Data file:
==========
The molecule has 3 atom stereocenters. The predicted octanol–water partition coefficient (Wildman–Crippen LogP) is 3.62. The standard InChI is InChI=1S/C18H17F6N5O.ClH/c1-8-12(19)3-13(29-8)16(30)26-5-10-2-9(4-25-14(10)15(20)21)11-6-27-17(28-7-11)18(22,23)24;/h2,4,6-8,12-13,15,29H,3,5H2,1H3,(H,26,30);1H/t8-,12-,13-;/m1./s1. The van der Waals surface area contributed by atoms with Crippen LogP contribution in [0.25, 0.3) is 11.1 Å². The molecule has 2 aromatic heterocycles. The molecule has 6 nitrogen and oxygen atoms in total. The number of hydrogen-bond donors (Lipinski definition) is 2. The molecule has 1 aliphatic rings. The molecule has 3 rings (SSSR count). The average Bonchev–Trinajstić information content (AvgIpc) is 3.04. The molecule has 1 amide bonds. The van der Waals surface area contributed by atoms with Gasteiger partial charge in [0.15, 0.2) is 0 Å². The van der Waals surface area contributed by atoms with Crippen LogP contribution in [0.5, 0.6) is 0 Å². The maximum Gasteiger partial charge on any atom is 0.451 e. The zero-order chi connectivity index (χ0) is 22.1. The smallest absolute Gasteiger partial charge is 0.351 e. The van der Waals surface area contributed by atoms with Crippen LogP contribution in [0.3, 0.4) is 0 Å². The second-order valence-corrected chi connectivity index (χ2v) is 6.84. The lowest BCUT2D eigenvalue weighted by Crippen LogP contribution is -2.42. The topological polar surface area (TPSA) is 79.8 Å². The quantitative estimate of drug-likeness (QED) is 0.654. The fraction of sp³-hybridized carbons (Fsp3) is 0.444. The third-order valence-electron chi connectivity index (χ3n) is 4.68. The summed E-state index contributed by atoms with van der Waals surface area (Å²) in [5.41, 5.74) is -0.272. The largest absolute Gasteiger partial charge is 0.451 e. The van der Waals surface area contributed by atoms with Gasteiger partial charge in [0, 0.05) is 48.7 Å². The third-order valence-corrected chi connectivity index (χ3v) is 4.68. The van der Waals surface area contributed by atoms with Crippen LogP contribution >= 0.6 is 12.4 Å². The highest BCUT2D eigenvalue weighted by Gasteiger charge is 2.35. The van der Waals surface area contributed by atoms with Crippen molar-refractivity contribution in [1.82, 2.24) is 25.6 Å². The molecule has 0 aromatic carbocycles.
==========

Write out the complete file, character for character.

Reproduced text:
The molecule has 3 atom stereocenters. The predicted octanol–water partition coefficient (Wildman–Crippen LogP) is 3.62. The standard InChI is InChI=1S/C18H17F6N5O.ClH/c1-8-12(19)3-13(29-8)16(30)26-5-10-2-9(4-25-14(10)15(20)21)11-6-27-17(28-7-11)18(22,23)24;/h2,4,6-8,12-13,15,29H,3,5H2,1H3,(H,26,30);1H/t8-,12-,13-;/m1./s1. The van der Waals surface area contributed by atoms with Crippen LogP contribution in [0.25, 0.3) is 11.1 Å². The molecule has 2 aromatic heterocycles. The molecule has 6 nitrogen and oxygen atoms in total. The number of hydrogen-bond donors (Lipinski definition) is 2. The molecule has 1 aliphatic rings. The molecule has 3 rings (SSSR count). The average Bonchev–Trinajstić information content (AvgIpc) is 3.04. The molecule has 1 amide bonds. The van der Waals surface area contributed by atoms with Gasteiger partial charge in [0.15, 0.2) is 0 Å². The van der Waals surface area contributed by atoms with Crippen LogP contribution in [0.5, 0.6) is 0 Å². The maximum Gasteiger partial charge on any atom is 0.451 e. The zero-order chi connectivity index (χ0) is 22.1. The smallest absolute Gasteiger partial charge is 0.351 e. The van der Waals surface area contributed by atoms with Crippen LogP contribution in [0.3, 0.4) is 0 Å². The second-order valence-corrected chi connectivity index (χ2v) is 6.84. The lowest BCUT2D eigenvalue weighted by Crippen LogP contribution is -2.42. The topological polar surface area (TPSA) is 79.8 Å². The quantitative estimate of drug-likeness (QED) is 0.654. The fraction of sp³-hybridized carbons (Fsp3) is 0.444. The third-order valence-electron chi connectivity index (χ3n) is 4.68. The summed E-state index contributed by atoms with van der Waals surface area (Å²) in [5.41, 5.74) is -0.272. The largest absolute Gasteiger partial charge is 0.451 e. The van der Waals surface area contributed by atoms with Gasteiger partial charge in [0, 0.05) is 48.7 Å². The third-order valence-corrected chi connectivity index (χ3v) is 4.68. The van der Waals surface area contributed by atoms with Crippen LogP contribution >= 0.6 is 12.4 Å². The highest BCUT2D eigenvalue weighted by Gasteiger charge is 2.35. The van der Waals surface area contributed by atoms with Crippen molar-refractivity contribution in [1.82, 2.24) is 25.6 Å². The molecule has 0 aromatic carbocycles.